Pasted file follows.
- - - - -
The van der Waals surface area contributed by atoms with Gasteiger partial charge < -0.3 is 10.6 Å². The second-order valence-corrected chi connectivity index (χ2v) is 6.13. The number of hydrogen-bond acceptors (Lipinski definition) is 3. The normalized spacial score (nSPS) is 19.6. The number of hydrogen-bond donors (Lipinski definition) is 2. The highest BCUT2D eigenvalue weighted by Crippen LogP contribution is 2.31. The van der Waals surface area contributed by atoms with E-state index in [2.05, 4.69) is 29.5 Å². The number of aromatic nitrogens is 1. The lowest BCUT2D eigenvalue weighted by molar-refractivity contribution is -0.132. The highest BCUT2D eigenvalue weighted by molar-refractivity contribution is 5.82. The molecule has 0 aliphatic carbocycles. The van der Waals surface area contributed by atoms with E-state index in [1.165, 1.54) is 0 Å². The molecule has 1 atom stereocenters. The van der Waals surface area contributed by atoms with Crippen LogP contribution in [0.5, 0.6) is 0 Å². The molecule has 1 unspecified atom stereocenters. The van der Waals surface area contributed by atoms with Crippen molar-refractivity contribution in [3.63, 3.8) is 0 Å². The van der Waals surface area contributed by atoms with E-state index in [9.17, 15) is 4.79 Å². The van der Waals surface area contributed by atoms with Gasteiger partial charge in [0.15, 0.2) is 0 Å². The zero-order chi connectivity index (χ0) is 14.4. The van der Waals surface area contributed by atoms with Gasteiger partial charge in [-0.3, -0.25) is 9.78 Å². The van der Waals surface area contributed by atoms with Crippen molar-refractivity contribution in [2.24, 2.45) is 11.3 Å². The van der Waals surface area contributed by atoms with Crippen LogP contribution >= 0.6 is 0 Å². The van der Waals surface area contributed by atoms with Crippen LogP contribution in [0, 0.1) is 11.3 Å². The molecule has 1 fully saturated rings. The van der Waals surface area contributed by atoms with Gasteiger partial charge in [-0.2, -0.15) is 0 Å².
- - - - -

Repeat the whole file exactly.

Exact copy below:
The van der Waals surface area contributed by atoms with Gasteiger partial charge < -0.3 is 10.6 Å². The second-order valence-corrected chi connectivity index (χ2v) is 6.13. The number of hydrogen-bond acceptors (Lipinski definition) is 3. The normalized spacial score (nSPS) is 19.6. The number of hydrogen-bond donors (Lipinski definition) is 2. The highest BCUT2D eigenvalue weighted by Crippen LogP contribution is 2.31. The van der Waals surface area contributed by atoms with E-state index in [2.05, 4.69) is 29.5 Å². The number of aromatic nitrogens is 1. The lowest BCUT2D eigenvalue weighted by molar-refractivity contribution is -0.132. The highest BCUT2D eigenvalue weighted by molar-refractivity contribution is 5.82. The molecule has 0 aliphatic carbocycles. The van der Waals surface area contributed by atoms with E-state index in [1.165, 1.54) is 0 Å². The molecule has 1 atom stereocenters. The van der Waals surface area contributed by atoms with Crippen LogP contribution in [0.5, 0.6) is 0 Å². The molecule has 1 unspecified atom stereocenters. The van der Waals surface area contributed by atoms with Crippen molar-refractivity contribution in [3.63, 3.8) is 0 Å². The van der Waals surface area contributed by atoms with E-state index in [9.17, 15) is 4.79 Å². The van der Waals surface area contributed by atoms with Gasteiger partial charge in [0.15, 0.2) is 0 Å². The zero-order chi connectivity index (χ0) is 14.4. The van der Waals surface area contributed by atoms with Gasteiger partial charge in [-0.3, -0.25) is 9.78 Å². The van der Waals surface area contributed by atoms with Crippen molar-refractivity contribution in [2.24, 2.45) is 11.3 Å². The van der Waals surface area contributed by atoms with Crippen LogP contribution >= 0.6 is 0 Å². The van der Waals surface area contributed by atoms with Crippen LogP contribution in [0, 0.1) is 11.3 Å². The molecule has 1 fully saturated rings. The van der Waals surface area contributed by atoms with Gasteiger partial charge in [-0.2, -0.15) is 0 Å².